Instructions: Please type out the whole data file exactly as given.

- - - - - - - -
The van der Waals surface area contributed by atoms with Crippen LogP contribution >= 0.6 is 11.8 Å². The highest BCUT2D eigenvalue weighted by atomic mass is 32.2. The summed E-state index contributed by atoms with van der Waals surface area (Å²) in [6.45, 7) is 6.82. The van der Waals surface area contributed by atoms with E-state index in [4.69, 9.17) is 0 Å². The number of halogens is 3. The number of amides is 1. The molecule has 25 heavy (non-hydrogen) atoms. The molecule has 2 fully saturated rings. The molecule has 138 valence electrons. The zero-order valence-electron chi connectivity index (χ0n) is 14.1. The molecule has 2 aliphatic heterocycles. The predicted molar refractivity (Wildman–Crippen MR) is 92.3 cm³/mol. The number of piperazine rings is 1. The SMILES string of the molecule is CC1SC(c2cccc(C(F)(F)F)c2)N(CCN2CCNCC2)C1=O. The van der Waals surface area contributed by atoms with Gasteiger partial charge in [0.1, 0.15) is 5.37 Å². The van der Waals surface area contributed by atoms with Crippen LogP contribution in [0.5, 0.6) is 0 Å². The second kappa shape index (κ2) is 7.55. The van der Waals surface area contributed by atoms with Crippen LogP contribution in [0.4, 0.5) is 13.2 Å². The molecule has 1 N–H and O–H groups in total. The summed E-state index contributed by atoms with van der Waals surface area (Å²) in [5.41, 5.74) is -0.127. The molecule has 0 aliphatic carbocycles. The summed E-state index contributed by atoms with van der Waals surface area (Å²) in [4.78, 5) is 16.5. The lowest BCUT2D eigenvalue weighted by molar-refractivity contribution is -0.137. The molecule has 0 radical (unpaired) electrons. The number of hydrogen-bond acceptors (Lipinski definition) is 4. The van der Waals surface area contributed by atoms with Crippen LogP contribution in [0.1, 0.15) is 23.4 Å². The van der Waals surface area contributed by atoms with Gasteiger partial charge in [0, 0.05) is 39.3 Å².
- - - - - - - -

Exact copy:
The van der Waals surface area contributed by atoms with Crippen LogP contribution >= 0.6 is 11.8 Å². The highest BCUT2D eigenvalue weighted by atomic mass is 32.2. The summed E-state index contributed by atoms with van der Waals surface area (Å²) in [6.45, 7) is 6.82. The van der Waals surface area contributed by atoms with E-state index in [4.69, 9.17) is 0 Å². The number of halogens is 3. The number of amides is 1. The molecule has 25 heavy (non-hydrogen) atoms. The molecule has 2 fully saturated rings. The molecule has 138 valence electrons. The zero-order valence-electron chi connectivity index (χ0n) is 14.1. The molecule has 2 aliphatic heterocycles. The predicted molar refractivity (Wildman–Crippen MR) is 92.3 cm³/mol. The number of piperazine rings is 1. The SMILES string of the molecule is CC1SC(c2cccc(C(F)(F)F)c2)N(CCN2CCNCC2)C1=O. The van der Waals surface area contributed by atoms with Gasteiger partial charge in [0.1, 0.15) is 5.37 Å². The van der Waals surface area contributed by atoms with Crippen LogP contribution in [0.5, 0.6) is 0 Å². The second kappa shape index (κ2) is 7.55. The van der Waals surface area contributed by atoms with Crippen LogP contribution in [0.4, 0.5) is 13.2 Å². The molecule has 1 N–H and O–H groups in total. The summed E-state index contributed by atoms with van der Waals surface area (Å²) in [5.41, 5.74) is -0.127. The molecule has 0 aliphatic carbocycles. The summed E-state index contributed by atoms with van der Waals surface area (Å²) in [4.78, 5) is 16.5. The lowest BCUT2D eigenvalue weighted by molar-refractivity contribution is -0.137. The molecule has 0 radical (unpaired) electrons. The number of hydrogen-bond acceptors (Lipinski definition) is 4. The van der Waals surface area contributed by atoms with Crippen LogP contribution in [0.1, 0.15) is 23.4 Å². The van der Waals surface area contributed by atoms with Gasteiger partial charge in [0, 0.05) is 39.3 Å².